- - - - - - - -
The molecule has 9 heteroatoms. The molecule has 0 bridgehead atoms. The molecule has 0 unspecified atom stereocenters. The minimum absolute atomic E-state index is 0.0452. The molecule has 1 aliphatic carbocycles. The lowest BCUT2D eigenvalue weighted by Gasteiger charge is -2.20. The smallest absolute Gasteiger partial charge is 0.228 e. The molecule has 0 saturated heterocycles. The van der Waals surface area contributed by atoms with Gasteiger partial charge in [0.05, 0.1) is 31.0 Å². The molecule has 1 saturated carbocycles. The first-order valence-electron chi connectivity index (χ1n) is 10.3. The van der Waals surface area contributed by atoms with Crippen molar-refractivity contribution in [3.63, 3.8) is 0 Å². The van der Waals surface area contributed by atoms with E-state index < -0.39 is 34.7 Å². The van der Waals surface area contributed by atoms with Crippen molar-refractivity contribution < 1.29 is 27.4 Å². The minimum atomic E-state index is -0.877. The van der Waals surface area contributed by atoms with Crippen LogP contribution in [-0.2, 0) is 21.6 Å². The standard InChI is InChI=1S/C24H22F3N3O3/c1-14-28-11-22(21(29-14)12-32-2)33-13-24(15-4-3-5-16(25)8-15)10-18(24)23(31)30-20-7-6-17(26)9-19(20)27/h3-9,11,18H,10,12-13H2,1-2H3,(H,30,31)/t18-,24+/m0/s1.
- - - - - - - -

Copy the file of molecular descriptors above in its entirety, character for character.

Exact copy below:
The molecule has 9 heteroatoms. The molecule has 0 bridgehead atoms. The molecule has 0 unspecified atom stereocenters. The minimum absolute atomic E-state index is 0.0452. The molecule has 1 aliphatic carbocycles. The lowest BCUT2D eigenvalue weighted by Gasteiger charge is -2.20. The smallest absolute Gasteiger partial charge is 0.228 e. The molecule has 0 saturated heterocycles. The van der Waals surface area contributed by atoms with Gasteiger partial charge in [0.05, 0.1) is 31.0 Å². The molecule has 1 saturated carbocycles. The first-order valence-electron chi connectivity index (χ1n) is 10.3. The van der Waals surface area contributed by atoms with Crippen molar-refractivity contribution in [3.63, 3.8) is 0 Å². The van der Waals surface area contributed by atoms with E-state index < -0.39 is 34.7 Å². The van der Waals surface area contributed by atoms with Crippen molar-refractivity contribution < 1.29 is 27.4 Å². The minimum atomic E-state index is -0.877. The van der Waals surface area contributed by atoms with Crippen LogP contribution in [-0.2, 0) is 21.6 Å². The standard InChI is InChI=1S/C24H22F3N3O3/c1-14-28-11-22(21(29-14)12-32-2)33-13-24(15-4-3-5-16(25)8-15)10-18(24)23(31)30-20-7-6-17(26)9-19(20)27/h3-9,11,18H,10,12-13H2,1-2H3,(H,30,31)/t18-,24+/m0/s1.